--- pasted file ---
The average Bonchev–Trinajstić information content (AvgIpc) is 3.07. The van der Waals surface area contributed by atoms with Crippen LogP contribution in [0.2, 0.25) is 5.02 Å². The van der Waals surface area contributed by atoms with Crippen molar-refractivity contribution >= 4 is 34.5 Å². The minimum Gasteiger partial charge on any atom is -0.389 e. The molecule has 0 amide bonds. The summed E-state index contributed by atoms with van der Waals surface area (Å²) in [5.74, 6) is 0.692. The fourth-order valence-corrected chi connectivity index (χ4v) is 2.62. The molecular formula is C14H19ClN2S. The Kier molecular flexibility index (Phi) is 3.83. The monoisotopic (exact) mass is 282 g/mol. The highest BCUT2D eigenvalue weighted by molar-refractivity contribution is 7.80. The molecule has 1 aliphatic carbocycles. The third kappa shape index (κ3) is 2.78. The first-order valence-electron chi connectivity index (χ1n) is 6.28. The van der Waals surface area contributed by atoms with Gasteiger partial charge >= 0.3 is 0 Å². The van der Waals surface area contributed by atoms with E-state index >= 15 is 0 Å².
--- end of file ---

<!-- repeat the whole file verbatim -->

The average Bonchev–Trinajstić information content (AvgIpc) is 3.07. The van der Waals surface area contributed by atoms with Crippen LogP contribution in [0.2, 0.25) is 5.02 Å². The van der Waals surface area contributed by atoms with Crippen molar-refractivity contribution >= 4 is 34.5 Å². The minimum Gasteiger partial charge on any atom is -0.389 e. The molecule has 0 amide bonds. The summed E-state index contributed by atoms with van der Waals surface area (Å²) in [5.74, 6) is 0.692. The fourth-order valence-corrected chi connectivity index (χ4v) is 2.62. The molecular formula is C14H19ClN2S. The Kier molecular flexibility index (Phi) is 3.83. The monoisotopic (exact) mass is 282 g/mol. The highest BCUT2D eigenvalue weighted by molar-refractivity contribution is 7.80. The molecule has 1 aliphatic carbocycles. The third kappa shape index (κ3) is 2.78. The first-order valence-electron chi connectivity index (χ1n) is 6.28. The van der Waals surface area contributed by atoms with Gasteiger partial charge >= 0.3 is 0 Å². The van der Waals surface area contributed by atoms with E-state index >= 15 is 0 Å².